Over the past few years, 3D-printed architecture technology has matured from a hobbyist novelty to being used to create everything from offices to affordable housing – it now seems more a case of when, not if, it will become a widespread construction technique. The latest stride in this area concerns a plan to create the world’s first 3D-printed school in Madagascar.
The 3D-printed school is the product of a collaboration between nonprofit Thinking Huts and architecture firm Studio Mortazavi, with Hyperion Robotics lending expertise. It’s slated to begin construction sometime this year and Thinking Huts hopes to raise US$350,000 to help that happen.
Assuming all goes well, the project will comprise a single-story building measuring roughly 1,700 sq ft (157 sq m), with space inside for around 30 students. Solar panels will be installed for power and a rainwater collection system will be added too, while the interiors will be naturally ventilated. The building’s overall form is conceived as a “pod,” with the idea being that additional pods can be added with relative ease if required (the image at the top shows four such pods connected together, for example).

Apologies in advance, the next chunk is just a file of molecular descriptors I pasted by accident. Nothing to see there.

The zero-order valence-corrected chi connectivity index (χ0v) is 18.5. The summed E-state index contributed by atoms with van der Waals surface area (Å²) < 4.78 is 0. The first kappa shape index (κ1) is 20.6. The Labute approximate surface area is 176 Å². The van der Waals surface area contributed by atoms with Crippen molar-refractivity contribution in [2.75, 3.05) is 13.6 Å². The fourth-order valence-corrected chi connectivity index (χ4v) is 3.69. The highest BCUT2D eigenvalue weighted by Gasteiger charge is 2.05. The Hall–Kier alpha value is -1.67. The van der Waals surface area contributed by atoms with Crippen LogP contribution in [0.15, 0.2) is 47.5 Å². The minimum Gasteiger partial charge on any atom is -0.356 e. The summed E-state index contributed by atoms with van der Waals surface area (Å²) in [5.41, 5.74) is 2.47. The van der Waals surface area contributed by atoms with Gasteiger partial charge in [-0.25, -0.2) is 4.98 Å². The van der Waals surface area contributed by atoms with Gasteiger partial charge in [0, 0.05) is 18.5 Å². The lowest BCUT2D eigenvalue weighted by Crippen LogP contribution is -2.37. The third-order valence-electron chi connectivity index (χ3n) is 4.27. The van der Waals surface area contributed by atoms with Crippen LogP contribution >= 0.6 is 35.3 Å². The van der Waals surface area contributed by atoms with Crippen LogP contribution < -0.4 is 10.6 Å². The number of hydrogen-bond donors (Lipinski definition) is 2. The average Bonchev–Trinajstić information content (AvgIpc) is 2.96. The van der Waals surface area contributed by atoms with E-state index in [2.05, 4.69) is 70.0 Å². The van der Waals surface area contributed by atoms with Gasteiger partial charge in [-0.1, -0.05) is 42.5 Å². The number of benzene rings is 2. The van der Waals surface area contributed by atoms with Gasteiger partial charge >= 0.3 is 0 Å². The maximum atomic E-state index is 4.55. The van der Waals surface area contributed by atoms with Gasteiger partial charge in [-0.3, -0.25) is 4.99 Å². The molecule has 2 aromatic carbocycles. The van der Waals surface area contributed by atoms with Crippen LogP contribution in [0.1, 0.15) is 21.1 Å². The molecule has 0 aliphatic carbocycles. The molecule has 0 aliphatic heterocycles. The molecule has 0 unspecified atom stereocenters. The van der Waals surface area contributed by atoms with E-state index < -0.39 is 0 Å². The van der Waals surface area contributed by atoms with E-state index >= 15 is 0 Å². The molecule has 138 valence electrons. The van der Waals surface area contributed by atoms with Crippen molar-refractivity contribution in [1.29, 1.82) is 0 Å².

The building will be constructed using the same method we’ve become familiar with from other 3D-printed architecture projects: it will involve extruding a locally sourced cement mixture, layer by layer, until the basic structure is complete. Human builders will then add a corrugated metal roof, as well as other finishing touches like doors and windows, plus install the furniture inside.
The team says that the printing process is expected to take around 22 days, which is quicker than traditional building techniques in the area. It also says it’ll also offer a structurally strong building with a space in between the inner and outer walls for insulation.
“The wall produced during the 3D printing process will be 27 times stronger than a sun dried clay brick, 3.5 times stronger than a kiln fired clay brick and two times as strong as standard concrete,” says the press release. “This strength provides much more resistance to decay and structural failure of the wall than the use of clay bricks (kiln fired or sun dried) or even than traditional concrete. This is key to keeping students safe and maximizing the useful life of the building.”
The school is a pilot project and, looking to the future, Thinking Huts hopes to expand the idea to provide more schools elsewhere in Madagascar, and even throughout in the world.